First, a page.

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Biographical entry Whitaker, John Grieve (1895 - 1967)

MRCS and FRCS 1922; MB BS Melbourne 1917; MD 1919; MS 1920; LRCP 1922; FRACS 1935.

24 March 1895
Melbourne, Victoria, Australia
15 April 1967
Croydon, Victoria, Australia
Paediatric surgeon


John Grieve Whitaker was born in 1895, the son of a doctor who qualified in Belfast, and his mother, whose maiden name was Elizabeth Grieve, was of Scottish descent. His father died when John was eight years old, and the family then moved to Canterbury, a suburb of Melbourne, where he was educated at the Canterbury Grammar School. In order to complete his premedical course in physics and chemistry he transferred to Scotch College, Melbourne, where he gained honours in these two subjects and the Morrison Memorial Prize in chemistry.

Whitaker's academic record at the University of Melbourne was outstanding and he graduated MB BS in 1917, and proceeded to the degrees of MD in 1919 and MS in 1920. He served as a Captain in the AAMC in 1918.

He came to England and obtained the FRCS in 1922, and on his return to Melbourne he spent time in general practice but in 1925 was appointed honorary surgeon to out-patients at St Vincent's Hospital, and then became honorary surgeon to out-patients at the Children's Hospital. As he was not allowed to hold both these appointments he abandoned the St Vincent's post because his chief interest lay in paediatric surgery to which he devoted the rest of his professional career, retiring from the Children's Hospital in 1955. He was elected FRACS in 1935.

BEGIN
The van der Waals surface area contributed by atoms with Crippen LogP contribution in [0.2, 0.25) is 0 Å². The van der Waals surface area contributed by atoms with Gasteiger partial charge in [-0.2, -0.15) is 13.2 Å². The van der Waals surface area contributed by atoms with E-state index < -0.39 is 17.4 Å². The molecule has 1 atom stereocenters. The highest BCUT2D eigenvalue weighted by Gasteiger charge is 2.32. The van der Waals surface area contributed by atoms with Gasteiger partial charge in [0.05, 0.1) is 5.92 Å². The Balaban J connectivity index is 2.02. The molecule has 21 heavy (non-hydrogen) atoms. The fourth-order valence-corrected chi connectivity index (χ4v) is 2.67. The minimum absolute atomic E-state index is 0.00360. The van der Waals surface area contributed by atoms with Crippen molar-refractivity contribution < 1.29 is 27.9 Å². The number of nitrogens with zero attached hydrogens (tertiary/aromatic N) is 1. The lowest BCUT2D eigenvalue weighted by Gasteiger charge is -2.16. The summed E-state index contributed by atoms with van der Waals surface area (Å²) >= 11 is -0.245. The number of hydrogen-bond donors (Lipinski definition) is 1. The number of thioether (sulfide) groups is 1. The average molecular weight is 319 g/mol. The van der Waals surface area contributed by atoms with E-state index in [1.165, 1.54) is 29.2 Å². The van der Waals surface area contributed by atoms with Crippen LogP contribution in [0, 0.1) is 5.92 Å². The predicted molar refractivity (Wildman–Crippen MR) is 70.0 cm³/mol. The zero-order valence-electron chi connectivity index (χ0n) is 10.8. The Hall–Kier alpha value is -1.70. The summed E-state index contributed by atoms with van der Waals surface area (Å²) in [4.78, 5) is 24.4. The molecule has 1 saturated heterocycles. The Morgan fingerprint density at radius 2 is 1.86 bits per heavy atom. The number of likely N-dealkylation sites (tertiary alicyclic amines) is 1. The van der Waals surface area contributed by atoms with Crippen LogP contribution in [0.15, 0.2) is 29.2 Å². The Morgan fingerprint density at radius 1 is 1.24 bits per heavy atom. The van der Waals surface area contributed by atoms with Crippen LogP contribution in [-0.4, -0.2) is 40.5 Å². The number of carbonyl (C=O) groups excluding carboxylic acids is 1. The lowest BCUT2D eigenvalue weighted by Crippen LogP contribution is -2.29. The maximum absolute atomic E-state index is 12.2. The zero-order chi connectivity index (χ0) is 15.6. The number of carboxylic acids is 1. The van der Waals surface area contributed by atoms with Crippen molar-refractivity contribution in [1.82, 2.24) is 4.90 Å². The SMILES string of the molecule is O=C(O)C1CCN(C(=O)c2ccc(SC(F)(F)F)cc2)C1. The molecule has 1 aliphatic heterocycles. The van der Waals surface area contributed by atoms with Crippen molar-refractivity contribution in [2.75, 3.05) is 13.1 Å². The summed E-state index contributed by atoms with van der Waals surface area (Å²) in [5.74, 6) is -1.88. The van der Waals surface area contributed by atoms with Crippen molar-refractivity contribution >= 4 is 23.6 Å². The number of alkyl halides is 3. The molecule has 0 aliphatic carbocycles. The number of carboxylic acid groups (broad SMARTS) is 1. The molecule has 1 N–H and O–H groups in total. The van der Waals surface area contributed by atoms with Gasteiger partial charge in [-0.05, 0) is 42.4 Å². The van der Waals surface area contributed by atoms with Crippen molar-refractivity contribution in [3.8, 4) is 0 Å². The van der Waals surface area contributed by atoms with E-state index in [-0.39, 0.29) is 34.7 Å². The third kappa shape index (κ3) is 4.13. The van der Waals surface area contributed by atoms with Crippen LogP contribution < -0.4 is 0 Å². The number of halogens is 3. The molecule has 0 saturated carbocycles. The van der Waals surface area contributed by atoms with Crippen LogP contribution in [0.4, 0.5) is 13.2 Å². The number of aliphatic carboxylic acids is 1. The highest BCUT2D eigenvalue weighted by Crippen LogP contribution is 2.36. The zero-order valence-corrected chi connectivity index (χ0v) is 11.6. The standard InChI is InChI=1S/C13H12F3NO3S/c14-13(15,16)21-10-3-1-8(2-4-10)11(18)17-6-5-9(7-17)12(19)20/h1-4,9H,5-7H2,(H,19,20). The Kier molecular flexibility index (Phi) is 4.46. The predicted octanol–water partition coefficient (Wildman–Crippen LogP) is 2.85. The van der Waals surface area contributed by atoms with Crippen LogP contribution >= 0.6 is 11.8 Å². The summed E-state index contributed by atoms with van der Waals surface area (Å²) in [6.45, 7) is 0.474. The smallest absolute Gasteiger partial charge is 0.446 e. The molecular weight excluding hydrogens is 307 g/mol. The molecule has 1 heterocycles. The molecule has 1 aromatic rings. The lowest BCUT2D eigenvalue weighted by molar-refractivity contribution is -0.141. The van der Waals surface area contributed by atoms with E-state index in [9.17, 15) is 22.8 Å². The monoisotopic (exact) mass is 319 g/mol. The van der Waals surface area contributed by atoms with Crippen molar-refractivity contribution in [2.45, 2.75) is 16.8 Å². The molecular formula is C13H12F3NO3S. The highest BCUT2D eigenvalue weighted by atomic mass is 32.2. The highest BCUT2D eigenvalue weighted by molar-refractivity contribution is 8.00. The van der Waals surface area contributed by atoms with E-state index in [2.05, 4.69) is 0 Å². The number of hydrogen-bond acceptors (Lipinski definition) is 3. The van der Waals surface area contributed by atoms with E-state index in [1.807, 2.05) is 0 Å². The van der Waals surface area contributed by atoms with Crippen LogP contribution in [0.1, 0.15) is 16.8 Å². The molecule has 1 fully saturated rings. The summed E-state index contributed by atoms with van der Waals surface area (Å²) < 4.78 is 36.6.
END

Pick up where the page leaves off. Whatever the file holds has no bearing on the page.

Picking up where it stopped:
Whitaker won a great reputation for his contributions to paediatric surgery, and was esteemed as a highly valued colleague and teacher. His cheerful disposition won him the nick-name of "Happy Jack". In his leisure time he enjoyed following international and interstate cricket, and in the winter he was an ardent supporter of the Melbourne Football Club.

John Whitaker was twice married. His first wife Alison Waters, by whom he had a daughter and a son, died young, and he then married Ruth Wood with whom he lived very happily for his last 25 years. He died suddenly on 15 April 1967 and was survived by his widow, his daughter who was a physiotherapist and his son who followed in his father's footsteps to the surgical staff of the Royal Children's Hospital.

Sources used to compile this entry: [Med J Aust 1967, 2, 570].

The Royal College of Surgeons of England